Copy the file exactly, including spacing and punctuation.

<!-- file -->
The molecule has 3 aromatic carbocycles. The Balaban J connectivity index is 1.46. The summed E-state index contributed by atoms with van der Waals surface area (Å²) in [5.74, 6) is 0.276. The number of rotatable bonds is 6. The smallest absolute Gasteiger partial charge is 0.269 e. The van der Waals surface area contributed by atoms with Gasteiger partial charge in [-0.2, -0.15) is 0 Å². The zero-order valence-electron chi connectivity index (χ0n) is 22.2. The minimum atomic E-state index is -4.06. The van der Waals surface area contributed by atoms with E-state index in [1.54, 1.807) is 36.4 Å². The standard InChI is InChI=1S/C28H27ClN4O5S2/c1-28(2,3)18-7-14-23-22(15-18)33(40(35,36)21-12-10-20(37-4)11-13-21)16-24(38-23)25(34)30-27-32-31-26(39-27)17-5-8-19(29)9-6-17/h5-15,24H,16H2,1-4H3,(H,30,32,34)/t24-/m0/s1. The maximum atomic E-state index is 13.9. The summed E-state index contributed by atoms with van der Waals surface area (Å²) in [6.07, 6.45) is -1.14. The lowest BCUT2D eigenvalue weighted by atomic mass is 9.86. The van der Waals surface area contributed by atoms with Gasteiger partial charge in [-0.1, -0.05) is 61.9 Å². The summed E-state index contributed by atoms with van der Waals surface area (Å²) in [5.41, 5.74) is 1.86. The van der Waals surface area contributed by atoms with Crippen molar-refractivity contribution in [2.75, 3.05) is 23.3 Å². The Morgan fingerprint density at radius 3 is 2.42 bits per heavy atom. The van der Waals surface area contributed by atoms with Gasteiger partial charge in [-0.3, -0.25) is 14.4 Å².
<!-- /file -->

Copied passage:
The molecule has 3 aromatic carbocycles. The Balaban J connectivity index is 1.46. The summed E-state index contributed by atoms with van der Waals surface area (Å²) in [5.74, 6) is 0.276. The number of rotatable bonds is 6. The smallest absolute Gasteiger partial charge is 0.269 e. The van der Waals surface area contributed by atoms with Gasteiger partial charge in [-0.2, -0.15) is 0 Å². The zero-order valence-electron chi connectivity index (χ0n) is 22.2. The minimum atomic E-state index is -4.06. The van der Waals surface area contributed by atoms with E-state index in [1.54, 1.807) is 36.4 Å². The standard InChI is InChI=1S/C28H27ClN4O5S2/c1-28(2,3)18-7-14-23-22(15-18)33(40(35,36)21-12-10-20(37-4)11-13-21)16-24(38-23)25(34)30-27-32-31-26(39-27)17-5-8-19(29)9-6-17/h5-15,24H,16H2,1-4H3,(H,30,32,34)/t24-/m0/s1. The maximum atomic E-state index is 13.9. The summed E-state index contributed by atoms with van der Waals surface area (Å²) in [6.07, 6.45) is -1.14. The lowest BCUT2D eigenvalue weighted by atomic mass is 9.86. The van der Waals surface area contributed by atoms with Gasteiger partial charge in [-0.1, -0.05) is 61.9 Å². The summed E-state index contributed by atoms with van der Waals surface area (Å²) in [5.41, 5.74) is 1.86. The van der Waals surface area contributed by atoms with Crippen molar-refractivity contribution in [2.75, 3.05) is 23.3 Å². The Morgan fingerprint density at radius 3 is 2.42 bits per heavy atom. The van der Waals surface area contributed by atoms with Gasteiger partial charge in [-0.3, -0.25) is 14.4 Å².